Non-human primates develop spontaneous obesity, metabolic syndrome, and T2DM with characteristics that are extraordinarily like those of humans. Obese, dysmetabolic, and diabetic NHPs also develop hepatic pathology with characteristics of NAFLD/NASH.
PriMed Shines rhesus colony has been studied longitudinally for 7 years under consistent dietary, procedures, and environmental conditions. This consistency is key to the characteristics of obesity, metabolic syndrome, and T2DM, and provides a quickstart for the efficacy study of obesity treatments.
-- Breeding center: n=~3000 rhesus macaques (macaca mulatta)
-- Colony of n=~500 obese rhesus macaques
-- Longitudinal body weight data (monthly)
-- Dual Energy X-ray absorptiometry (DEXA) and CT for body composition
-- Longitudinal long term studies
-- Long enough life span for complication development (and reversal/treatment effects)
-- Highly controlled and consistent environment
-- More valid than rodents for projecting human outcomes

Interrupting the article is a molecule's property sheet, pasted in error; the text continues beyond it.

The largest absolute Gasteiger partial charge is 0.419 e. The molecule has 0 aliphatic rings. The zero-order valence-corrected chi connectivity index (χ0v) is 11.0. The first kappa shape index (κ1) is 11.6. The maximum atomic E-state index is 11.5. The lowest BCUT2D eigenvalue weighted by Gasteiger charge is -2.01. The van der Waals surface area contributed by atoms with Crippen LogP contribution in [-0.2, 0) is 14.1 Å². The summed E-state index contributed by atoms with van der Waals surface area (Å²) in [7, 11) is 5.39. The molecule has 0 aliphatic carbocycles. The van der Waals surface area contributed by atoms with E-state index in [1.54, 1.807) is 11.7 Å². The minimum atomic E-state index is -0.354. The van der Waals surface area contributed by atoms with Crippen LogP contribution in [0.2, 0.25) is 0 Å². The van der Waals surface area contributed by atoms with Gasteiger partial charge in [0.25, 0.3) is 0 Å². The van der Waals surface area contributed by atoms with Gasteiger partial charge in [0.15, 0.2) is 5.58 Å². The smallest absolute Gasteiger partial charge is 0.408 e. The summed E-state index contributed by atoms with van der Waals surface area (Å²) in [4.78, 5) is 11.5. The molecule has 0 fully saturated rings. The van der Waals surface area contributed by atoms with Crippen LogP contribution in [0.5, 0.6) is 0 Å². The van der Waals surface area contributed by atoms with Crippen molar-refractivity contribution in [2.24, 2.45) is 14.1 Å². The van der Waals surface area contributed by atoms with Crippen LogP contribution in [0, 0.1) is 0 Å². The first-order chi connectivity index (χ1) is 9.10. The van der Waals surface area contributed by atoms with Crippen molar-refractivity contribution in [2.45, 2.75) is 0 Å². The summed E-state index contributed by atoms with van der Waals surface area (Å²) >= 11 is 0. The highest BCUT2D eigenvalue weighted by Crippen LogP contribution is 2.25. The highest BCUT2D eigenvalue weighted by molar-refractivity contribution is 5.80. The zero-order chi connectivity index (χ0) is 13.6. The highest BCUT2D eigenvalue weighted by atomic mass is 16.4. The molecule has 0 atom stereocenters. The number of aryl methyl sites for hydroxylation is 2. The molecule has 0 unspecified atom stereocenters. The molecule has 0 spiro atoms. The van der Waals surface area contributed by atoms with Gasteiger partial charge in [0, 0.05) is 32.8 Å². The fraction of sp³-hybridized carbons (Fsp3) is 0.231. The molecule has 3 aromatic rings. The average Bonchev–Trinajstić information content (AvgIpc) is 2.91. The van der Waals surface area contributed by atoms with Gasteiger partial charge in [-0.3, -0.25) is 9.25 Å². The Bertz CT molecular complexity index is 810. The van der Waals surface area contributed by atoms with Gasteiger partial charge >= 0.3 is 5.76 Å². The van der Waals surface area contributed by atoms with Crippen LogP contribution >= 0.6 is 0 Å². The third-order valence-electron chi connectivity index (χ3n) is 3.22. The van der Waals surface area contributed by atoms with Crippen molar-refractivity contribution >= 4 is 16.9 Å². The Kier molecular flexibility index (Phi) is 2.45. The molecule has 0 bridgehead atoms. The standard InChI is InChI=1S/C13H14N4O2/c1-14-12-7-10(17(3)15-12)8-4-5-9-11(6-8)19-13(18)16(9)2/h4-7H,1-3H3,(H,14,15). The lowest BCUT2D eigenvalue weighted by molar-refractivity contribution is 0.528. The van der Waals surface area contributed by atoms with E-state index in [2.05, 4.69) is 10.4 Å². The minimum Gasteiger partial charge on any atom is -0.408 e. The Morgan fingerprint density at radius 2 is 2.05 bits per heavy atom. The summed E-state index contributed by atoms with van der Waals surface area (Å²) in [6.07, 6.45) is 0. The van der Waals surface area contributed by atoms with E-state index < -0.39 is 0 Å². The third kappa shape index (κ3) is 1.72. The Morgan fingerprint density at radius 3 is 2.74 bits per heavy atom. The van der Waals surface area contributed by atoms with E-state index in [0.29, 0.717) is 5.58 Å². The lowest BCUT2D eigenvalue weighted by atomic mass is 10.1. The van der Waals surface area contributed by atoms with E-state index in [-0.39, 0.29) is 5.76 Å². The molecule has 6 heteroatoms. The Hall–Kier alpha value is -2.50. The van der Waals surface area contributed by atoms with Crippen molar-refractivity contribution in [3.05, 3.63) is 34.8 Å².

-- Combine pharmacokinetics, efficacy and safety
-- Discover new targets and mechanisms of action
-- Use of multiple outcome measures for validation of future clinical plan
1993-P: Adaptation of Slow- and Fast-twitch Skeletal Muscles to Type 2 Diabetes Mellitus (T2DM) in Diabetic Rhesus Monkeys: an Initial Experience with Non-contrast MRI Microcirculation Mapping Techniques.
Nonalcoholic Fatty Liver Disease (NAFLD) in Obese Nonhuman Primates (NHP’s) is Comparable to Humans for Metabolic Features, Histology and Imaging
Quantification Of Hepatic Fat In Naturally-occurring Nonalcoholic Fatty Liver Disease (NAFLD) In Obese Rhesus Monkeys Using Dual-energy CT (DECT)
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